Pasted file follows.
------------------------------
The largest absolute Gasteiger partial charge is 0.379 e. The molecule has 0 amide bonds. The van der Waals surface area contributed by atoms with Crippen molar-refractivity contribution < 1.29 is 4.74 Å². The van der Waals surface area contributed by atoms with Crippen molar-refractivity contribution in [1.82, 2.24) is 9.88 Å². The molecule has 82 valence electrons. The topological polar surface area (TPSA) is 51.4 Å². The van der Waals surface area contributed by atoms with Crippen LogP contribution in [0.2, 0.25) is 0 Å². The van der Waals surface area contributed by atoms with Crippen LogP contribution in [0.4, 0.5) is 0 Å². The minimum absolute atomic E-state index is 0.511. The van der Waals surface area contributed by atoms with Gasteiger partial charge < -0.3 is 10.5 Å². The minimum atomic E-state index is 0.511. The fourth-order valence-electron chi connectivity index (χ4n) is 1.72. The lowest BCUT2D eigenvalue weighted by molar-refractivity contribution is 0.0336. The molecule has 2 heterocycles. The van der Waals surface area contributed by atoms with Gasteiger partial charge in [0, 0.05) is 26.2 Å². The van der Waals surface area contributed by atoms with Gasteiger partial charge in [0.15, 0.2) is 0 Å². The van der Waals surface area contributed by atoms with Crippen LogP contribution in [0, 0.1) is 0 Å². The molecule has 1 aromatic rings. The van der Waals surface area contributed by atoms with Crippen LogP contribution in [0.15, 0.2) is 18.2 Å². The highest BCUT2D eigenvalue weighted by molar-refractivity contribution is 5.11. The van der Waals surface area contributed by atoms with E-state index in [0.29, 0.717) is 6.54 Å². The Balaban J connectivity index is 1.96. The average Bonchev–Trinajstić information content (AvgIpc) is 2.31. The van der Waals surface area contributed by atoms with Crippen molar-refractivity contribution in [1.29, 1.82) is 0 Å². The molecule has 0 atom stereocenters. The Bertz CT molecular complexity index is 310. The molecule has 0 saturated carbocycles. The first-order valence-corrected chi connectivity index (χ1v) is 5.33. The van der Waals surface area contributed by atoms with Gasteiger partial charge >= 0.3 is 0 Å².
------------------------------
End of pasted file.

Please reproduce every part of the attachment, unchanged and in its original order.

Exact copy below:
The largest absolute Gasteiger partial charge is 0.379 e. The molecule has 0 amide bonds. The van der Waals surface area contributed by atoms with Crippen molar-refractivity contribution < 1.29 is 4.74 Å². The van der Waals surface area contributed by atoms with Crippen molar-refractivity contribution in [1.82, 2.24) is 9.88 Å². The molecule has 82 valence electrons. The topological polar surface area (TPSA) is 51.4 Å². The van der Waals surface area contributed by atoms with Crippen LogP contribution in [0.2, 0.25) is 0 Å². The van der Waals surface area contributed by atoms with Crippen LogP contribution in [0.4, 0.5) is 0 Å². The minimum absolute atomic E-state index is 0.511. The van der Waals surface area contributed by atoms with Gasteiger partial charge < -0.3 is 10.5 Å². The minimum atomic E-state index is 0.511. The fourth-order valence-electron chi connectivity index (χ4n) is 1.72. The lowest BCUT2D eigenvalue weighted by molar-refractivity contribution is 0.0336. The molecule has 2 heterocycles. The van der Waals surface area contributed by atoms with Gasteiger partial charge in [0, 0.05) is 26.2 Å². The van der Waals surface area contributed by atoms with Gasteiger partial charge in [0.15, 0.2) is 0 Å². The van der Waals surface area contributed by atoms with Crippen LogP contribution in [0, 0.1) is 0 Å². The molecule has 1 aromatic rings. The van der Waals surface area contributed by atoms with Crippen LogP contribution in [0.15, 0.2) is 18.2 Å². The highest BCUT2D eigenvalue weighted by molar-refractivity contribution is 5.11. The van der Waals surface area contributed by atoms with E-state index in [0.29, 0.717) is 6.54 Å². The Balaban J connectivity index is 1.96. The average Bonchev–Trinajstić information content (AvgIpc) is 2.31. The van der Waals surface area contributed by atoms with Crippen molar-refractivity contribution in [1.29, 1.82) is 0 Å². The molecule has 0 atom stereocenters. The Bertz CT molecular complexity index is 310. The molecule has 0 saturated carbocycles. The first-order valence-corrected chi connectivity index (χ1v) is 5.33. The van der Waals surface area contributed by atoms with Gasteiger partial charge >= 0.3 is 0 Å².